Your journey
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3Review
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More info
You can access this
clinical trial
if you have
Amputation, Traumatic, Wounds and Injuries or Hand Injuries
and you are
between 18 and 69
years old
2
This is a second phase trial assessing
efficacy and side effects of the new treatment.
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The purpose

Background: Millions of people each year sustain injuries, have tumors surgically removed, or are born with defects that require complex reconstructive surgeries to repair. In the case of hand, forearm, or arm amputation, prostheses only provide less than optimal motor function and no sensory feedback. However, hand and arm transplantation is a means to restore the appearance, anatomy, and function of a native hand. Although over 70 hand transplants have been performed to date and good functional results have been achieved, widespread clinical use has been limited due to adverse effects of life-long and high-dose immunosuppression needed to prevent graft rejection. Risks include infection, cancer, and metabolic problems, all of which can greatly affect recipients' quality of life, make the procedure riskier, and jeopardize the potential benefits of hand transplantation. Study Design: This non-randomized, Phase II clinical trial will document the use of a new immunomodulatory protocol (aka - Pittsburgh Protocol, Starzl Protocol) for establishing hand transplantation as a safe and effective reconstructive treatment for upper extremity amputations by minimizing maintenance immunosuppression therapy in unilateral and bilateral hand/forearm transplant patients. This protocol combines lymphocyte depletion with donor bone marrow cell infusion and has enabled graft survival using low doses of a single immunosuppressive drug followed by weaning of treatment. Initially designed for living-related solid organ donation, this regimen has been adapted for use with grafts donated by deceased donors. The investigators propose to perform 30 human hand transplants employing this novel protocol. Specific Aims: 1) To establish hand transplantation as a safe and effective reconstructive strategy for the treatment of upper extremity amputations; 2) To reduce the risk of rejection and enable allograft survival while minimizing the requirement for long-term high dose multi-drug immunosuppression. Significance of Research: Hand transplantation could help upper extremity amputees recover functionality, self-esteem, and the capability to reintegrate into family and social life as "whole" individuals. The protocol offers the potential for minimizing the morbidity of maintenance immunosuppression, thereby beneficially shifting the risk/benefit ratio of this life-enhancing procedure and enabling widespread clinical application of hand transplantation.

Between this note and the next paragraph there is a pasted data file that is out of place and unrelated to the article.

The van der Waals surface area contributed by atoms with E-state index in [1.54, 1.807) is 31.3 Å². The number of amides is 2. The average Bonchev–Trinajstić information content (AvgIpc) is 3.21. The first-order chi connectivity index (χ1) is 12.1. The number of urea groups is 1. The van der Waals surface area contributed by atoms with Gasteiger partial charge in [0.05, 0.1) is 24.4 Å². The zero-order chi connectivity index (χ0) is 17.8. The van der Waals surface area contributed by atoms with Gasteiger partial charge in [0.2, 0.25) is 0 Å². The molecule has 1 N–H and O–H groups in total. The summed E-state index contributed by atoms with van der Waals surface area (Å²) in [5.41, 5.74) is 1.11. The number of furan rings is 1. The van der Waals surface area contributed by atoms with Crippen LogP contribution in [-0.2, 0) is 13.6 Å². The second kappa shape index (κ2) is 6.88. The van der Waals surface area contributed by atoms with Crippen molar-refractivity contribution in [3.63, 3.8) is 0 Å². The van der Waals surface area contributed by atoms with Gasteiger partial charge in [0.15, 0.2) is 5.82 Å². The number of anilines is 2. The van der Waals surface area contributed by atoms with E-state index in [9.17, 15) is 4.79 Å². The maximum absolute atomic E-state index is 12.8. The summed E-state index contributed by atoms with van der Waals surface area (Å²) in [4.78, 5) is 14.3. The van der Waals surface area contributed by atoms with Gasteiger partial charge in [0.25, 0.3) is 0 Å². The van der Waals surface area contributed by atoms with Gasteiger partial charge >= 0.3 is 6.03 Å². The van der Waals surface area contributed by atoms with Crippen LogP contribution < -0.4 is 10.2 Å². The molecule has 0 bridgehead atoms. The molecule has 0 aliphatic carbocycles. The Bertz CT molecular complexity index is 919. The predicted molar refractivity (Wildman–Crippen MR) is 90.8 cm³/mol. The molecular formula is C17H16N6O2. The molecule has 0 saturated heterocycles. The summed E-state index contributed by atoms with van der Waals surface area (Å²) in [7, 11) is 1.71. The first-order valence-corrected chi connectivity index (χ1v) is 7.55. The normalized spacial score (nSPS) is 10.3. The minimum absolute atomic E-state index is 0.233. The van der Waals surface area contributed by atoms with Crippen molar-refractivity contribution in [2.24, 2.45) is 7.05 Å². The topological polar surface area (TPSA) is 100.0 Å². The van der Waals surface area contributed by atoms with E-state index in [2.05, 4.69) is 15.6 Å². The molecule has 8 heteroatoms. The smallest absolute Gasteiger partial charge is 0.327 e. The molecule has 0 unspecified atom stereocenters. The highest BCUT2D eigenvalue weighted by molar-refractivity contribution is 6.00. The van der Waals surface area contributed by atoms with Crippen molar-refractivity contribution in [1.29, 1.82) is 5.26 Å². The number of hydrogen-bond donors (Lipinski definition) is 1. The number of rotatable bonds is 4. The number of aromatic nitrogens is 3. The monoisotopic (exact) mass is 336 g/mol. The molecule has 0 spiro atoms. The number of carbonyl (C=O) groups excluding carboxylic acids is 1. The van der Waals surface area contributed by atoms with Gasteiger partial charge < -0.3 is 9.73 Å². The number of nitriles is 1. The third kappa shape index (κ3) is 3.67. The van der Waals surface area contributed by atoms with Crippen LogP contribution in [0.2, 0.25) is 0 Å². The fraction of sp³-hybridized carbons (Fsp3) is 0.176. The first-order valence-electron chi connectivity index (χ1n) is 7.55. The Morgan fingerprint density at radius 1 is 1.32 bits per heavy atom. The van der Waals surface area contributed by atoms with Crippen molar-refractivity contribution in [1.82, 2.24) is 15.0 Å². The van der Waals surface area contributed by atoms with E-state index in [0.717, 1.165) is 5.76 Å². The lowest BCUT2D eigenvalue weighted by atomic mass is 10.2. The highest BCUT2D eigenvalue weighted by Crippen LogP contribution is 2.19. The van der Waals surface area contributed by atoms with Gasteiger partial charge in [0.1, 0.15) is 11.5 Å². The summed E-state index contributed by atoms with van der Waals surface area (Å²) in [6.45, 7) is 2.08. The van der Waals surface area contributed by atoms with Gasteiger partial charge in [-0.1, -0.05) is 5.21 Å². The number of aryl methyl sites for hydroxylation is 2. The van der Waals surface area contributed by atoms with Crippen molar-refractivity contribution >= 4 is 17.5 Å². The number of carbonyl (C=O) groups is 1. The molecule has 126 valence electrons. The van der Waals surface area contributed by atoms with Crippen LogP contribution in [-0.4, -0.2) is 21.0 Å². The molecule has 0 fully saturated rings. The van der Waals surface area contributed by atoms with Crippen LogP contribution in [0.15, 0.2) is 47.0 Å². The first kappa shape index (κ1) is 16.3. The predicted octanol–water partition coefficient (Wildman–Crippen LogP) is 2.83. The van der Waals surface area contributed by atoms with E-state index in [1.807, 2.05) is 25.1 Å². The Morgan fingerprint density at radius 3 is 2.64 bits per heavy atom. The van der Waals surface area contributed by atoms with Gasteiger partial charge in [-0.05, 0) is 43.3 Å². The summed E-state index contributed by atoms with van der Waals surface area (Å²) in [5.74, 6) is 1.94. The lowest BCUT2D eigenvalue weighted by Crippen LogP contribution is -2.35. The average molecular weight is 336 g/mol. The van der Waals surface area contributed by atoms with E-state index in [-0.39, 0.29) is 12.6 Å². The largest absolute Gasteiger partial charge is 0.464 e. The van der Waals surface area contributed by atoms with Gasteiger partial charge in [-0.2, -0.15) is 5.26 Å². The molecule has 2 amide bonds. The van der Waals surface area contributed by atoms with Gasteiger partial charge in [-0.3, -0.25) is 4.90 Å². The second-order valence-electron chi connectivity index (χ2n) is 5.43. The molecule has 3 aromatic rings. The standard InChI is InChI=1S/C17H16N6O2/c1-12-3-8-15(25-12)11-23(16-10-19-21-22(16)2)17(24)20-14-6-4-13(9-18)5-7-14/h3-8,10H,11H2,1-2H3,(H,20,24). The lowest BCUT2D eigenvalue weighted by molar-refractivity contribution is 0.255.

Provided treatments

  • Procedure: Deceased donor hand transplantation
  • Drug: Bone marrow cell-based therapy & single-drug immunosuppression.
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Locations near you

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Tris trial is registered with FDA with number: NCT01459107. The sponsor of the trial is Johns Hopkins University and it is looking for 30 volunteers for the current phase.
Official trial title:
Human Upper Extremity Allotransplantation